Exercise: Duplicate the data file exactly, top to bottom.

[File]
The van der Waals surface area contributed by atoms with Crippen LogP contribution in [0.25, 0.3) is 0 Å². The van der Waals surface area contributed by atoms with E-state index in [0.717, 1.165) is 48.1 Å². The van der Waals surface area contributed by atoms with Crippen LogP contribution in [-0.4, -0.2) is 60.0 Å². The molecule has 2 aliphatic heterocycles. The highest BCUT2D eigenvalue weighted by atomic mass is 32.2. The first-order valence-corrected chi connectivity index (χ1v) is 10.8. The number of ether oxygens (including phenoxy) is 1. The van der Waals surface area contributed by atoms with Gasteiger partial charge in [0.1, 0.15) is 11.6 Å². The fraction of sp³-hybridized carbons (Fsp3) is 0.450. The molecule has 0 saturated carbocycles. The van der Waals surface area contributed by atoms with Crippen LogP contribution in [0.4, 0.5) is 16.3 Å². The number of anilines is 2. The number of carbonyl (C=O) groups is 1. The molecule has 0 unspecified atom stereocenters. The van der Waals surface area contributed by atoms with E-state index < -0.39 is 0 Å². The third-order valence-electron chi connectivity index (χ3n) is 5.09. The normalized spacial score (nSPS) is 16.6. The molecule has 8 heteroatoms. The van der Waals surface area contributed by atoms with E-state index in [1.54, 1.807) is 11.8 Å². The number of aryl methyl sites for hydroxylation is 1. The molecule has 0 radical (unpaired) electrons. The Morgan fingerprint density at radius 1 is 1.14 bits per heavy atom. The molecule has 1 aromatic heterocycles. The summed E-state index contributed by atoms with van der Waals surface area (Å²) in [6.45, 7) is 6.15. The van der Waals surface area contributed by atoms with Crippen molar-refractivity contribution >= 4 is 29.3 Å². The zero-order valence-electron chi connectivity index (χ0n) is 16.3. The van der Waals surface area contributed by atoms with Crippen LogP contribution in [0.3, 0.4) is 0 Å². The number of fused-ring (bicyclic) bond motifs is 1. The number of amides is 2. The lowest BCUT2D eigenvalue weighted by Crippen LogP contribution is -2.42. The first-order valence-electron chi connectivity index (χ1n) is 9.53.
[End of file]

The van der Waals surface area contributed by atoms with Crippen LogP contribution in [0.25, 0.3) is 0 Å². The van der Waals surface area contributed by atoms with E-state index in [0.717, 1.165) is 48.1 Å². The van der Waals surface area contributed by atoms with Crippen LogP contribution in [-0.4, -0.2) is 60.0 Å². The molecule has 2 aliphatic heterocycles. The highest BCUT2D eigenvalue weighted by atomic mass is 32.2. The first-order valence-corrected chi connectivity index (χ1v) is 10.8. The number of ether oxygens (including phenoxy) is 1. The van der Waals surface area contributed by atoms with Gasteiger partial charge in [0.1, 0.15) is 11.6 Å². The fraction of sp³-hybridized carbons (Fsp3) is 0.450. The molecule has 0 saturated carbocycles. The van der Waals surface area contributed by atoms with Crippen LogP contribution in [0.4, 0.5) is 16.3 Å². The number of anilines is 2. The number of carbonyl (C=O) groups is 1. The molecule has 0 unspecified atom stereocenters. The van der Waals surface area contributed by atoms with E-state index < -0.39 is 0 Å². The third-order valence-electron chi connectivity index (χ3n) is 5.09. The normalized spacial score (nSPS) is 16.6. The molecule has 8 heteroatoms. The van der Waals surface area contributed by atoms with E-state index in [1.54, 1.807) is 11.8 Å². The number of aryl methyl sites for hydroxylation is 1. The molecule has 0 radical (unpaired) electrons. The Morgan fingerprint density at radius 1 is 1.14 bits per heavy atom. The molecule has 1 aromatic heterocycles. The summed E-state index contributed by atoms with van der Waals surface area (Å²) in [6.45, 7) is 6.15. The van der Waals surface area contributed by atoms with Crippen molar-refractivity contribution >= 4 is 29.3 Å². The zero-order valence-electron chi connectivity index (χ0n) is 16.3. The van der Waals surface area contributed by atoms with Crippen LogP contribution in [0.3, 0.4) is 0 Å². The number of fused-ring (bicyclic) bond motifs is 1. The number of amides is 2. The lowest BCUT2D eigenvalue weighted by Crippen LogP contribution is -2.42. The first-order valence-electron chi connectivity index (χ1n) is 9.53.